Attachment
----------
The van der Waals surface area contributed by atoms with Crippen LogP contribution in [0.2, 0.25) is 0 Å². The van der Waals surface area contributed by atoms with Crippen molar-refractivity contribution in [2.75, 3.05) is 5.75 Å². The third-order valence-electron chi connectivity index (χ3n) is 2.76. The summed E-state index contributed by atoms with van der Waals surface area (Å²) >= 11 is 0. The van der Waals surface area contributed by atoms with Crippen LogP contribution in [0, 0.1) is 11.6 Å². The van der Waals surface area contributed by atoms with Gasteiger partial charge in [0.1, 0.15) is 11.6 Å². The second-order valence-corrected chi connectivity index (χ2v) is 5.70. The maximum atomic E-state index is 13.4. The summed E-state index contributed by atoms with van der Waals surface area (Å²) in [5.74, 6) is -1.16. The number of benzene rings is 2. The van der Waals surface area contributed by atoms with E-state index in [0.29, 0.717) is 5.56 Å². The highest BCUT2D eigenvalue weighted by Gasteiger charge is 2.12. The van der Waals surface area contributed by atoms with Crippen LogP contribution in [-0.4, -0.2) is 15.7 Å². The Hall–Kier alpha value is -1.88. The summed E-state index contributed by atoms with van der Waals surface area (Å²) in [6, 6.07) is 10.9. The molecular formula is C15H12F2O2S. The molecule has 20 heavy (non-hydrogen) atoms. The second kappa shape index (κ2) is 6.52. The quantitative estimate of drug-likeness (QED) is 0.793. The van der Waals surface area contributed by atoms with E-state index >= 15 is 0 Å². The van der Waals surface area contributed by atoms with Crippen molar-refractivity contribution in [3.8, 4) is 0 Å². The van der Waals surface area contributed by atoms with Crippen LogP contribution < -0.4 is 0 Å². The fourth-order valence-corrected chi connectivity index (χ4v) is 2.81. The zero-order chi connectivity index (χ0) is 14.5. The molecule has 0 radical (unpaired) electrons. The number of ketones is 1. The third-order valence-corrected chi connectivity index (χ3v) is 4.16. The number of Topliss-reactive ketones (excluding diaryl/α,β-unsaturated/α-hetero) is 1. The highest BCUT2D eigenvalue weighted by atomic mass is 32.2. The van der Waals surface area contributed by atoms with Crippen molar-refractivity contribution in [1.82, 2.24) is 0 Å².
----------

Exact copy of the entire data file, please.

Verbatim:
The van der Waals surface area contributed by atoms with Crippen LogP contribution in [0.2, 0.25) is 0 Å². The van der Waals surface area contributed by atoms with Crippen molar-refractivity contribution in [2.75, 3.05) is 5.75 Å². The third-order valence-electron chi connectivity index (χ3n) is 2.76. The summed E-state index contributed by atoms with van der Waals surface area (Å²) >= 11 is 0. The van der Waals surface area contributed by atoms with Crippen LogP contribution in [0, 0.1) is 11.6 Å². The van der Waals surface area contributed by atoms with Gasteiger partial charge in [0.1, 0.15) is 11.6 Å². The second-order valence-corrected chi connectivity index (χ2v) is 5.70. The maximum atomic E-state index is 13.4. The summed E-state index contributed by atoms with van der Waals surface area (Å²) in [5.74, 6) is -1.16. The number of benzene rings is 2. The van der Waals surface area contributed by atoms with E-state index in [0.29, 0.717) is 5.56 Å². The highest BCUT2D eigenvalue weighted by Gasteiger charge is 2.12. The van der Waals surface area contributed by atoms with Crippen LogP contribution in [-0.4, -0.2) is 15.7 Å². The Hall–Kier alpha value is -1.88. The summed E-state index contributed by atoms with van der Waals surface area (Å²) in [6, 6.07) is 10.9. The molecular formula is C15H12F2O2S. The molecule has 20 heavy (non-hydrogen) atoms. The second kappa shape index (κ2) is 6.52. The quantitative estimate of drug-likeness (QED) is 0.793. The van der Waals surface area contributed by atoms with E-state index >= 15 is 0 Å². The van der Waals surface area contributed by atoms with Crippen molar-refractivity contribution in [3.8, 4) is 0 Å². The van der Waals surface area contributed by atoms with Crippen LogP contribution < -0.4 is 0 Å². The fourth-order valence-corrected chi connectivity index (χ4v) is 2.81. The zero-order chi connectivity index (χ0) is 14.5. The molecule has 0 radical (unpaired) electrons. The number of ketones is 1. The third-order valence-corrected chi connectivity index (χ3v) is 4.16. The number of Topliss-reactive ketones (excluding diaryl/α,β-unsaturated/α-hetero) is 1. The highest BCUT2D eigenvalue weighted by atomic mass is 32.2. The van der Waals surface area contributed by atoms with Crippen molar-refractivity contribution in [1.82, 2.24) is 0 Å².